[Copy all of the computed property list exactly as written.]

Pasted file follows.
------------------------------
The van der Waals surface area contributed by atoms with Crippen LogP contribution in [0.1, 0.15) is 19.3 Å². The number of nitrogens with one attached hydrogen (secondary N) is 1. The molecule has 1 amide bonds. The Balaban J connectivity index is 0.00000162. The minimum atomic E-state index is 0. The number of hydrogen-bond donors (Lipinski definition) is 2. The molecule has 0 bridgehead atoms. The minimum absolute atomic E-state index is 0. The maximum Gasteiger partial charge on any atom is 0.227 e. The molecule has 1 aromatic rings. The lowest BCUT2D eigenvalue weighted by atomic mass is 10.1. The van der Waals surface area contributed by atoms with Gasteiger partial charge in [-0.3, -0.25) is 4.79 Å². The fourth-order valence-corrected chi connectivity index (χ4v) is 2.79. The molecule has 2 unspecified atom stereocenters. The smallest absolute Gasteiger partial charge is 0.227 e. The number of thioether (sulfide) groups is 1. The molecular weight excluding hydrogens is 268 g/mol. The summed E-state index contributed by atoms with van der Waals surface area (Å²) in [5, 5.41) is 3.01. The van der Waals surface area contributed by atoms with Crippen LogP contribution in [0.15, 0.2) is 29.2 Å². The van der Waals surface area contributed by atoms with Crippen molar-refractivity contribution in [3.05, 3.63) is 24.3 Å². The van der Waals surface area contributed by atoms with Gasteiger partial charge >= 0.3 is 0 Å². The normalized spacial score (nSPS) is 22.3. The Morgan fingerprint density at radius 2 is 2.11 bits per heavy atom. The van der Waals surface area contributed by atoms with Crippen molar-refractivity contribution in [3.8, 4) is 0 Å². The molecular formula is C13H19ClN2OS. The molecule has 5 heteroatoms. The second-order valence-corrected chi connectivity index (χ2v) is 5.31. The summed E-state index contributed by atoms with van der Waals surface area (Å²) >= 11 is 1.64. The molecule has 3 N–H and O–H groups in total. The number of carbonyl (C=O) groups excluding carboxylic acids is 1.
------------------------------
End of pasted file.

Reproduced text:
The van der Waals surface area contributed by atoms with Crippen LogP contribution in [0.1, 0.15) is 19.3 Å². The number of nitrogens with one attached hydrogen (secondary N) is 1. The molecule has 1 amide bonds. The Balaban J connectivity index is 0.00000162. The minimum atomic E-state index is 0. The number of hydrogen-bond donors (Lipinski definition) is 2. The molecule has 0 bridgehead atoms. The minimum absolute atomic E-state index is 0. The maximum Gasteiger partial charge on any atom is 0.227 e. The molecule has 1 aromatic rings. The lowest BCUT2D eigenvalue weighted by atomic mass is 10.1. The van der Waals surface area contributed by atoms with Gasteiger partial charge in [-0.3, -0.25) is 4.79 Å². The fourth-order valence-corrected chi connectivity index (χ4v) is 2.79. The molecule has 2 unspecified atom stereocenters. The smallest absolute Gasteiger partial charge is 0.227 e. The number of thioether (sulfide) groups is 1. The molecular weight excluding hydrogens is 268 g/mol. The summed E-state index contributed by atoms with van der Waals surface area (Å²) in [5, 5.41) is 3.01. The van der Waals surface area contributed by atoms with Crippen LogP contribution in [0.15, 0.2) is 29.2 Å². The van der Waals surface area contributed by atoms with Crippen molar-refractivity contribution in [3.05, 3.63) is 24.3 Å². The van der Waals surface area contributed by atoms with Gasteiger partial charge >= 0.3 is 0 Å². The normalized spacial score (nSPS) is 22.3. The Morgan fingerprint density at radius 2 is 2.11 bits per heavy atom. The van der Waals surface area contributed by atoms with Crippen molar-refractivity contribution in [3.8, 4) is 0 Å². The molecular formula is C13H19ClN2OS. The molecule has 5 heteroatoms. The second-order valence-corrected chi connectivity index (χ2v) is 5.31. The summed E-state index contributed by atoms with van der Waals surface area (Å²) >= 11 is 1.64. The molecule has 3 N–H and O–H groups in total. The number of carbonyl (C=O) groups excluding carboxylic acids is 1.